The cardiologist also cites medical device companies giving specific recommendations on their websites, including this one: “St. Jude Medical does not anticipate any interference between induction ovens and St. Jude Medical cardiac implants under normal operating conditions. Additionally, patients have used induction ovens with no reported adverse effects.”
Induction technology is not new, (and is, in fact, about half a century ahead of pacemakers). The first patents were issued in the early 1900s and product debuts arrived in the 1930s, 1950s and 1970s from some of the top brands. None really seemed to hit home with buyers. Fast forward to a new millennium and homeowners started getting interested.
Perhaps it relates to a greater comfort with technology, with concerns about sustainability or just the sleek style of these products, but the market has been taking off since then. KBV Research points to smart home adoption as a force behind a 5.1% compound average growth rate in induction sales between 2017 and 2023. “Growing adoption of innovative smart kitchen appliances has been contributing to the growth of household induction cooktops market,” the group declares.
The National Kitchen & Bath Association, one of the leading trade groups in this space, shows induction surpassing electric cooktops in popularity and coming within three percentage points of gas in its 2021 Design Trends report. (California’s plans will probably take induction well past gas in the next two decades, given its market size.)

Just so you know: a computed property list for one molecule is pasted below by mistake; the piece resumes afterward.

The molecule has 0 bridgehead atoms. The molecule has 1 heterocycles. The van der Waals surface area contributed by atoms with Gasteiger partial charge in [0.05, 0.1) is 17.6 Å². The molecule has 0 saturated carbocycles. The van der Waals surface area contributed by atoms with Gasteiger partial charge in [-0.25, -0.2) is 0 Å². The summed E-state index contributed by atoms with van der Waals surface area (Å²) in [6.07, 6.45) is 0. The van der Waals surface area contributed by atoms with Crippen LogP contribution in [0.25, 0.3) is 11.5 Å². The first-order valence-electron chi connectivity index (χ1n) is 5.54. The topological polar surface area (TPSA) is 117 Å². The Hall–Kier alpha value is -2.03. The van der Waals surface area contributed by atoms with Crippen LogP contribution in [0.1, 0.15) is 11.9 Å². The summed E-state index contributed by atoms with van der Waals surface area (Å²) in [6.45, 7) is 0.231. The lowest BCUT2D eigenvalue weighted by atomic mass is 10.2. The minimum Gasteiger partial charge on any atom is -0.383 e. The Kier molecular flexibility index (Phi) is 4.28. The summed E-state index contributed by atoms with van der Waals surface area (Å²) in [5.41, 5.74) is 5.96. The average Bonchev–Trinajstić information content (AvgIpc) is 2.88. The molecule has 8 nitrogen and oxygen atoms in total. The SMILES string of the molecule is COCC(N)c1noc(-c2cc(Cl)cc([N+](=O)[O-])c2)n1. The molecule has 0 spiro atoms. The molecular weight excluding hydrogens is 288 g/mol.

Do kitchen designers or educators have concerns about induction’s possible fetal risks? “I heard back from two of our faculty members who are certified designers with years of experience, but neither of them knew of any concerns about pregnant women using an induction cooktop,” responded Design Institute of San Diego’s director of academics Natalia Worden. There’s still fretting about pacemaker use among some design pros (as seen in industry conversations online), but that’s often because of lack of access to the latest research.
OB/Gyn Kudesia sums up concern about induction cooking by pregnant women this way: “I would say that, in general, there are far greater risks in the environment that are known to be harmful in pregnancy, some we cannot control, like air pollution, and others we can, like choosing to eating well and exercise. I would generally say that this is an area of theoretical concern that I would not worry about in any significant way.”